Avoiding Digital Eye Strain

Techniques to prevent and lessen symptoms.

By Karen Smith on November 18, 2013

We live in a world where more than 80 percent of Americans have a mobile device within arm’s reach most of the time. Mobile devices are an extension of the desktop and laptop computer.  While these screens are smaller, an individual’s properly functioning vision system should be able to keep up. However, as we ask more of our eyes, digital eye strain can be experienced.

Minneapolis-based optometrists Dr. Michael Hanen-Smith and Dr. Josh Hanen-Smith recommend knowing the signs of digital eye strain, receiving a comprehensive eye exam to identify the issues and taking measures to prevent symptoms altogether.

The doctors noted that some of the symptoms that should point you to your local eye clinic for an exam include: red eyes and irritation; strain or pulling sensation in or around the eyes; neck strain; and blurry vision, especially when moving from looking at device to looking at other objects in the room or at a distance.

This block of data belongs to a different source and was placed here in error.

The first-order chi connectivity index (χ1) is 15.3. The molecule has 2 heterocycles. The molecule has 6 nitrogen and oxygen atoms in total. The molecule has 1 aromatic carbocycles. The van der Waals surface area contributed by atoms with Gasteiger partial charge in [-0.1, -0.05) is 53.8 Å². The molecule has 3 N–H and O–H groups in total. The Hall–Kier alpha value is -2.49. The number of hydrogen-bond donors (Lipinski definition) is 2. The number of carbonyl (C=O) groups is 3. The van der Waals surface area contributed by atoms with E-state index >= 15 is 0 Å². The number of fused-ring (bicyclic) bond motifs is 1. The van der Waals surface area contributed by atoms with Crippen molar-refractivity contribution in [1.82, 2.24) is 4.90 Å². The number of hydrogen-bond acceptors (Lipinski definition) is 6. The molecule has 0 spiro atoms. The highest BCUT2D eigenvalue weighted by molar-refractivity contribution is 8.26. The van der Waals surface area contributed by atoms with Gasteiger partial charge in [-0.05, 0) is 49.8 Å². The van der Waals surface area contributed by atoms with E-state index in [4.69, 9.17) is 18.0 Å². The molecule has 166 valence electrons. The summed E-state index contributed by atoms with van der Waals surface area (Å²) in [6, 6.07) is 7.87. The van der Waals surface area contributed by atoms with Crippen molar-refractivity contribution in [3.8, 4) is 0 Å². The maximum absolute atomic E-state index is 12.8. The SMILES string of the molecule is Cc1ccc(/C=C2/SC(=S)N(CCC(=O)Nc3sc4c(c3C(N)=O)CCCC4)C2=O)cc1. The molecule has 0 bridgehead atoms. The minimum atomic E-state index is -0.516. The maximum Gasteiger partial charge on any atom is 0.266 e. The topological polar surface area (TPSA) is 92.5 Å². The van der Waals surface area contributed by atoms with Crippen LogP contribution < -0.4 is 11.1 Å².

One of the more common situations as you push your eyes to do more in a day is binocular interactive issues. This is when one eye competes against the other. The result is being uncomfortable after reading for short periods of time, blurry vision, eye strain and potentially headaches. According to Dr. Mike, this occurs in one in three people under 50 and is more common over the age of 50. 

To lessen symptoms of digital eye strain or prevent them from the get-go, Dr. Mike and Dr. Josh suggest these three simple tactics.

First, adjust your device’s font size and degree of contrast to find out what works for you and your vision. Then, adjust the angle of your device for best focus. (This may be difficult if you wear certain types of eyeglass lenses such as progressives. If this is the case, consider a separate pair of glasses that is best for the range of your mobile devices.) Finally, follow the 20-20-20 rule, where every 20 minutes you focus on something 20 feet away for 20 seconds.

There is no universal right fit when it comes to preventing digital eye strain. Find what works for you so you can stay connected without discomfort.